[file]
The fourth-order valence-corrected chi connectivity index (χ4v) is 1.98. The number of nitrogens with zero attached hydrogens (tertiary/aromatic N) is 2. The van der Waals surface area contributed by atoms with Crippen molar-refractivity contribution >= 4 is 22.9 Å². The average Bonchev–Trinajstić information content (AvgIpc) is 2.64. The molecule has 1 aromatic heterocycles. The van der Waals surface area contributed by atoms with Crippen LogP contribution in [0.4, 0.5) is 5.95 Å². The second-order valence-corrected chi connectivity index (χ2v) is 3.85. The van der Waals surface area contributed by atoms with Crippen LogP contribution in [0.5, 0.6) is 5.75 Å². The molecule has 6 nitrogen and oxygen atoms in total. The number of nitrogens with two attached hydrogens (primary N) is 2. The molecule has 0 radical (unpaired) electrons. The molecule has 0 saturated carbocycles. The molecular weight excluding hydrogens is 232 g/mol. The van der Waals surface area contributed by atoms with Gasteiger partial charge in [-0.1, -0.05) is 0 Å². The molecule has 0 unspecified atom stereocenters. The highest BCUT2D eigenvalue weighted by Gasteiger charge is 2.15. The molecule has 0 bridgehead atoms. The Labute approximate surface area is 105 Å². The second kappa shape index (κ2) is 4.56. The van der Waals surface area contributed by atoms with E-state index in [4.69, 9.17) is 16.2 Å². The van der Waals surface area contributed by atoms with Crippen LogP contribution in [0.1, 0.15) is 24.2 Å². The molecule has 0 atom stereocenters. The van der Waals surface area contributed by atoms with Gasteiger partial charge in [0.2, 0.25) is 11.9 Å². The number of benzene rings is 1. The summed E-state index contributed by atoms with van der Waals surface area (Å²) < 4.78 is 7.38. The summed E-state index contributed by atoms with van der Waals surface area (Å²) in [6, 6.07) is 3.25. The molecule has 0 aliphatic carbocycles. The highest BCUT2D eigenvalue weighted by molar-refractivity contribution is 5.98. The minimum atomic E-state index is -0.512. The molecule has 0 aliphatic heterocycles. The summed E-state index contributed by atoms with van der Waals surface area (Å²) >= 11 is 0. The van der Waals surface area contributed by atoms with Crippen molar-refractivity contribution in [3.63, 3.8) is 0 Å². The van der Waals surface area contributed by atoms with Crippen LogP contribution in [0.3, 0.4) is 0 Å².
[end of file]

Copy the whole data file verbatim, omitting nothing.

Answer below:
The fourth-order valence-corrected chi connectivity index (χ4v) is 1.98. The number of nitrogens with zero attached hydrogens (tertiary/aromatic N) is 2. The van der Waals surface area contributed by atoms with Crippen molar-refractivity contribution >= 4 is 22.9 Å². The average Bonchev–Trinajstić information content (AvgIpc) is 2.64. The molecule has 1 aromatic heterocycles. The van der Waals surface area contributed by atoms with Crippen LogP contribution in [0.4, 0.5) is 5.95 Å². The second-order valence-corrected chi connectivity index (χ2v) is 3.85. The van der Waals surface area contributed by atoms with Crippen LogP contribution in [0.5, 0.6) is 5.75 Å². The molecule has 6 nitrogen and oxygen atoms in total. The number of nitrogens with two attached hydrogens (primary N) is 2. The molecule has 0 radical (unpaired) electrons. The molecule has 0 saturated carbocycles. The molecular weight excluding hydrogens is 232 g/mol. The van der Waals surface area contributed by atoms with Gasteiger partial charge in [-0.1, -0.05) is 0 Å². The molecule has 0 unspecified atom stereocenters. The highest BCUT2D eigenvalue weighted by Gasteiger charge is 2.15. The molecule has 0 bridgehead atoms. The Labute approximate surface area is 105 Å². The second kappa shape index (κ2) is 4.56. The van der Waals surface area contributed by atoms with E-state index in [4.69, 9.17) is 16.2 Å². The van der Waals surface area contributed by atoms with Crippen LogP contribution in [0.1, 0.15) is 24.2 Å². The molecule has 0 atom stereocenters. The van der Waals surface area contributed by atoms with Gasteiger partial charge in [0.2, 0.25) is 11.9 Å². The number of benzene rings is 1. The summed E-state index contributed by atoms with van der Waals surface area (Å²) < 4.78 is 7.38. The summed E-state index contributed by atoms with van der Waals surface area (Å²) in [6, 6.07) is 3.25. The molecule has 0 aliphatic carbocycles. The highest BCUT2D eigenvalue weighted by molar-refractivity contribution is 5.98. The minimum atomic E-state index is -0.512. The molecule has 0 aliphatic heterocycles. The summed E-state index contributed by atoms with van der Waals surface area (Å²) >= 11 is 0. The van der Waals surface area contributed by atoms with Crippen molar-refractivity contribution in [3.63, 3.8) is 0 Å². The van der Waals surface area contributed by atoms with Crippen LogP contribution in [0.3, 0.4) is 0 Å².